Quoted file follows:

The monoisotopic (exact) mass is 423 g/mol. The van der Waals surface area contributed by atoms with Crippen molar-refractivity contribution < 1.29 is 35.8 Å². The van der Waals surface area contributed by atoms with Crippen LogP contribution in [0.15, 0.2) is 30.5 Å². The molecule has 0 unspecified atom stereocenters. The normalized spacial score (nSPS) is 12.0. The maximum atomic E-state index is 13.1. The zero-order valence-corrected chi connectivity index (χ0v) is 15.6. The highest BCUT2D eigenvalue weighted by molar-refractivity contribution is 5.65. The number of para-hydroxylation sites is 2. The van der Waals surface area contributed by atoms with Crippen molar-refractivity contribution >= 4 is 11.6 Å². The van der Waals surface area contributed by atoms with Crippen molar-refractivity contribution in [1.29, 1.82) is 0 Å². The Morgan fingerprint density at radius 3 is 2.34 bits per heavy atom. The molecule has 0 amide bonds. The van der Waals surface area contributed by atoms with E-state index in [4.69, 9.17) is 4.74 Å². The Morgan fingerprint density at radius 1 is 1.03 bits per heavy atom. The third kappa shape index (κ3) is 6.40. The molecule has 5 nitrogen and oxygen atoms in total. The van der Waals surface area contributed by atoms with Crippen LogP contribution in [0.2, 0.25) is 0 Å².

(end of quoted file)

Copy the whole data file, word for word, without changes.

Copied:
The monoisotopic (exact) mass is 423 g/mol. The van der Waals surface area contributed by atoms with Crippen molar-refractivity contribution < 1.29 is 35.8 Å². The van der Waals surface area contributed by atoms with Crippen LogP contribution in [0.15, 0.2) is 30.5 Å². The molecule has 0 unspecified atom stereocenters. The normalized spacial score (nSPS) is 12.0. The maximum atomic E-state index is 13.1. The zero-order valence-corrected chi connectivity index (χ0v) is 15.6. The highest BCUT2D eigenvalue weighted by molar-refractivity contribution is 5.65. The number of para-hydroxylation sites is 2. The van der Waals surface area contributed by atoms with Crippen molar-refractivity contribution >= 4 is 11.6 Å². The van der Waals surface area contributed by atoms with Crippen molar-refractivity contribution in [1.29, 1.82) is 0 Å². The Morgan fingerprint density at radius 3 is 2.34 bits per heavy atom. The molecule has 0 amide bonds. The van der Waals surface area contributed by atoms with E-state index in [4.69, 9.17) is 4.74 Å². The Morgan fingerprint density at radius 1 is 1.03 bits per heavy atom. The third kappa shape index (κ3) is 6.40. The molecule has 5 nitrogen and oxygen atoms in total. The van der Waals surface area contributed by atoms with Crippen LogP contribution in [0.2, 0.25) is 0 Å².